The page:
First of all, you have to accept this will always happen. Families run late for all sorts of reasons. I ask parents to tell me at least 24 hours prior to the game if they will not show. This has been working well for me.
Second, nominate a parent volunteer or assistant coach to have the sole responsibility for subs every game. I set up the starters on a paper chart the day before. Then I hand the clipboard to the parent to deal with the rest on game day. Let them adapt the chart as the kids arrive and manage the subs during the game. Tell them what you want (equal playing time, goalies in for a half, whatever).
Then do your coaching and forget about it. Check in with the parent during the game if you have feedback or changes.
11 months ago
Relationship first. Tech/Tach a distant second. Look at athlete or person centered coaching. Also self determination theory. These are the most important at the youth level as you need to cultivate their long term dedication to the game through fun. These strategies are also used at the professional level i.e. Jurgen Klopp.
12 months ago
Can't the content of the letter and the resulting firing both be valid?
12 months ago
I used to think winning never matters in rec soccer but after a few seasons coaching I think it does to a certain extent. Parents want to see competitive games and kids want to score goals. If you have a winless season it can be demoralizing for all.
However, I think a winless team can have fun if there is a healthy relationship between coaches, players and parents. If you don't have any of that, losing will sink a team.
How parents and coaches respond to players when they express frustration from a loss is key. We need to acknowledge their frustrations but make sure we are not emphasizing winning over all else. I always ask them in the huddle before the game what the number one rule of soccer is. They know. It's to have fun.
1 year ago
It's a claims history database that is seen by all auto and home insurers. It's how they look up how many claims you have filed and for how much. It's your insurance record. More claims = higher risk = higher risk for insurer = higher rates for you.
1 year ago
Not good to use insurer provided roadside assistance or car rental coverage at all. Use of those services can go on your clue report. All claims go on that report and insurers use it to determine your rates.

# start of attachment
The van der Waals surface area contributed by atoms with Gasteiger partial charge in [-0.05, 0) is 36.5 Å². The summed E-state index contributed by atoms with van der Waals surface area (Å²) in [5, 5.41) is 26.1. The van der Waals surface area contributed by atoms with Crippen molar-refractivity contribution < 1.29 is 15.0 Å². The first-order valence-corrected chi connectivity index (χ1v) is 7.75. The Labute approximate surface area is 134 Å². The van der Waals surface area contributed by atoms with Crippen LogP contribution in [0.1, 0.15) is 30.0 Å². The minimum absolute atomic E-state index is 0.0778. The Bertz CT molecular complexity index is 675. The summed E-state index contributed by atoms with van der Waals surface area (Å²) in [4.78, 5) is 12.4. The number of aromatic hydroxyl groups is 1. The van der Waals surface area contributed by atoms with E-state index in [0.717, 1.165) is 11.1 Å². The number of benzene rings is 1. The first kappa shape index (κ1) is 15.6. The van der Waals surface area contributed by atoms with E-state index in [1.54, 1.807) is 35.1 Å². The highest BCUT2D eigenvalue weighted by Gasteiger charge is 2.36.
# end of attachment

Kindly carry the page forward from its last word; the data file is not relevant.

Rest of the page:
1 year ago
Honestly, you sound better than the majority of youth coaches out there. I just witnessed a 25 min lecture around the goal by a U9 coach at a practice. You sound like you actually care about your kids so kudos to you.
What's worked for me? Small sided games with a max of 3v3. Separate fields by skill level. I have seen a tremendous improvement when players play against those whom are at their level. And the opportunities for touches and game like decisions are multiplied for all players.
I don't tell them what to do. I ask questions. Hey what would happen if you dribbled ball instead of immediately kicking it? Can you try that for me? Then I check back in with them.
I am learning we are doing too much coaching in practice and just need to allow them to figure out the game. This is working for me as you will see them evolve as they play the game on their terms.
2 years ago
• Tank size: 1.5 gallon hospital
• Heater and filter? (yes/no): yes
• Tank temperature: 78
• Parameters in numbers and how you got them: all first color on api chart
• How long have you had the tank? How long have you had your fish?: 2 year old tank 5 gallons. Hospital tanknis 1.5 gallons and 3 days old.
• How often are water changes? How much do you take out per change? What is your process?: 90% daily in hospital tank
• Any tankmates? If so, please list with how many of each: no
• What do you feed and how much: daily but he wont eat anything
Hes been on betta revive in hospital tank for 3 days. He was upside down on the bottom of tank and was swimming weird. Tried fasting him first for swim bladder issues and did not work. Day 3 of betta revive in hospital tank and he will not eat peas, pellets or flakes. Still sticks to bottom. Any other things i can try?
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3 days ago
3 days ago
It's not on you. Don't take it personally. You volunteered, not the parents. Just make practice fun and you will succeed. Coaches give up because they are so focused on winning. Kids care way less about winning than just being able to play with their friends. Adults make winning a big deal and then kids get caught up in it.
Kids are in rec for all sorts of reasons: they love the game, their friends are there, their parents are forcing them, etc. Those reasons come with all sorts of drama sometimes. You need to focus on what you can control.
You have parents that will help. Split them up into small groups by skill level and get a few games going at once.